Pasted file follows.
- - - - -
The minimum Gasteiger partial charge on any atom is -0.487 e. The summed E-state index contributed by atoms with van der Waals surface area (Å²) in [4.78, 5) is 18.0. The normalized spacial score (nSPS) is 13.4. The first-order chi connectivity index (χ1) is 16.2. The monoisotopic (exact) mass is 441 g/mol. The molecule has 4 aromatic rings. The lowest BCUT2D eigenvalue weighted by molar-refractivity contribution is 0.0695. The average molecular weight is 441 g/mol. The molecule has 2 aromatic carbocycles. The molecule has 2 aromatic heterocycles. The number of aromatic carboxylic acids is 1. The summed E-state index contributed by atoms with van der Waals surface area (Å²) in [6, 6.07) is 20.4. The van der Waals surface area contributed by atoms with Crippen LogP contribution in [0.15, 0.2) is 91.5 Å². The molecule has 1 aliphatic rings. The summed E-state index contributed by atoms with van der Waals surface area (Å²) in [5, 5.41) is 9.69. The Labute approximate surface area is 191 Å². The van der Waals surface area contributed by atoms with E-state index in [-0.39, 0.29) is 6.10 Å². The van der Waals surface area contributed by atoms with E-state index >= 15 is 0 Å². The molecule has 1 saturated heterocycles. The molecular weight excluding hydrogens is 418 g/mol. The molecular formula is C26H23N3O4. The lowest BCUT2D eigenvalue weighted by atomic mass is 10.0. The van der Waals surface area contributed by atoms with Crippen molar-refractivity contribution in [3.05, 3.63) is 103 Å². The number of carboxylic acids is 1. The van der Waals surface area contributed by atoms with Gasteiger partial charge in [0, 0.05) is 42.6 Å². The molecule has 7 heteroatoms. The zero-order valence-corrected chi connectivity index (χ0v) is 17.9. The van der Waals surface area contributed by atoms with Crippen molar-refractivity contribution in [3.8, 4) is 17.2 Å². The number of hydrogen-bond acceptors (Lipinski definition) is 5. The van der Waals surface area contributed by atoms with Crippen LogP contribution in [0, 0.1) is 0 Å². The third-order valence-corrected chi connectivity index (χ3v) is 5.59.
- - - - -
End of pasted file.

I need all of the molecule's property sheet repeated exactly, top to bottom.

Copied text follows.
The minimum Gasteiger partial charge on any atom is -0.487 e. The summed E-state index contributed by atoms with van der Waals surface area (Å²) in [4.78, 5) is 18.0. The normalized spacial score (nSPS) is 13.4. The first-order chi connectivity index (χ1) is 16.2. The monoisotopic (exact) mass is 441 g/mol. The molecule has 4 aromatic rings. The lowest BCUT2D eigenvalue weighted by molar-refractivity contribution is 0.0695. The average molecular weight is 441 g/mol. The molecule has 2 aromatic carbocycles. The molecule has 2 aromatic heterocycles. The number of aromatic carboxylic acids is 1. The summed E-state index contributed by atoms with van der Waals surface area (Å²) in [6, 6.07) is 20.4. The van der Waals surface area contributed by atoms with Crippen LogP contribution in [0.15, 0.2) is 91.5 Å². The molecule has 1 aliphatic rings. The summed E-state index contributed by atoms with van der Waals surface area (Å²) in [5, 5.41) is 9.69. The Labute approximate surface area is 191 Å². The van der Waals surface area contributed by atoms with E-state index in [-0.39, 0.29) is 6.10 Å². The van der Waals surface area contributed by atoms with E-state index >= 15 is 0 Å². The molecule has 1 saturated heterocycles. The molecular weight excluding hydrogens is 418 g/mol. The molecular formula is C26H23N3O4. The lowest BCUT2D eigenvalue weighted by atomic mass is 10.0. The van der Waals surface area contributed by atoms with Crippen molar-refractivity contribution in [3.05, 3.63) is 103 Å². The number of carboxylic acids is 1. The van der Waals surface area contributed by atoms with Gasteiger partial charge in [0, 0.05) is 42.6 Å². The molecule has 7 heteroatoms. The zero-order valence-corrected chi connectivity index (χ0v) is 17.9. The van der Waals surface area contributed by atoms with Crippen molar-refractivity contribution in [3.8, 4) is 17.2 Å². The number of hydrogen-bond acceptors (Lipinski definition) is 5. The van der Waals surface area contributed by atoms with Crippen LogP contribution in [0, 0.1) is 0 Å². The third-order valence-corrected chi connectivity index (χ3v) is 5.59.